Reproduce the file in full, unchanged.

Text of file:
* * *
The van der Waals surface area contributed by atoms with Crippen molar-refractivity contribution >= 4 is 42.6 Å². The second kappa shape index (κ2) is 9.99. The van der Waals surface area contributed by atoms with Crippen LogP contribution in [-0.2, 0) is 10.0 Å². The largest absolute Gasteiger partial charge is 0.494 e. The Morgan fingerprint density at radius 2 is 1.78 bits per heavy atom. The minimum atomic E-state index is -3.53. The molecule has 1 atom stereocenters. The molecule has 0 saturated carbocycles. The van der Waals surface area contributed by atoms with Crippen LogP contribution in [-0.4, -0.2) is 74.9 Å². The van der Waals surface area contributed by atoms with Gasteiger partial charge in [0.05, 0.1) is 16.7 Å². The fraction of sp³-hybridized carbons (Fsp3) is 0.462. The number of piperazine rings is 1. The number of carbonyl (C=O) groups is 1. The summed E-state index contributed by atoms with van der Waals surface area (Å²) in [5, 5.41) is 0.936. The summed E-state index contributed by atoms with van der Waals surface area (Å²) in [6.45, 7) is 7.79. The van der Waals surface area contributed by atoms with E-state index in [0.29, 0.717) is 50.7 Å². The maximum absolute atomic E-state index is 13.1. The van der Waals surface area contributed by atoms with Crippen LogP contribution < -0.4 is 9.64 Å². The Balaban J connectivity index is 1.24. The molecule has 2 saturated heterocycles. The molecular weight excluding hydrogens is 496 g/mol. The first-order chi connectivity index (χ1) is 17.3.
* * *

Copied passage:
The van der Waals surface area contributed by atoms with Crippen molar-refractivity contribution >= 4 is 42.6 Å². The second kappa shape index (κ2) is 9.99. The van der Waals surface area contributed by atoms with Crippen LogP contribution in [-0.2, 0) is 10.0 Å². The largest absolute Gasteiger partial charge is 0.494 e. The Morgan fingerprint density at radius 2 is 1.78 bits per heavy atom. The minimum atomic E-state index is -3.53. The molecule has 1 atom stereocenters. The molecule has 0 saturated carbocycles. The van der Waals surface area contributed by atoms with Crippen LogP contribution in [-0.4, -0.2) is 74.9 Å². The van der Waals surface area contributed by atoms with Gasteiger partial charge in [0.05, 0.1) is 16.7 Å². The fraction of sp³-hybridized carbons (Fsp3) is 0.462. The number of piperazine rings is 1. The number of carbonyl (C=O) groups is 1. The summed E-state index contributed by atoms with van der Waals surface area (Å²) in [5, 5.41) is 0.936. The summed E-state index contributed by atoms with van der Waals surface area (Å²) in [6.45, 7) is 7.79. The van der Waals surface area contributed by atoms with E-state index in [0.29, 0.717) is 50.7 Å². The maximum absolute atomic E-state index is 13.1. The van der Waals surface area contributed by atoms with Crippen LogP contribution < -0.4 is 9.64 Å². The Balaban J connectivity index is 1.24. The molecule has 2 saturated heterocycles. The molecular weight excluding hydrogens is 496 g/mol. The first-order chi connectivity index (χ1) is 17.3.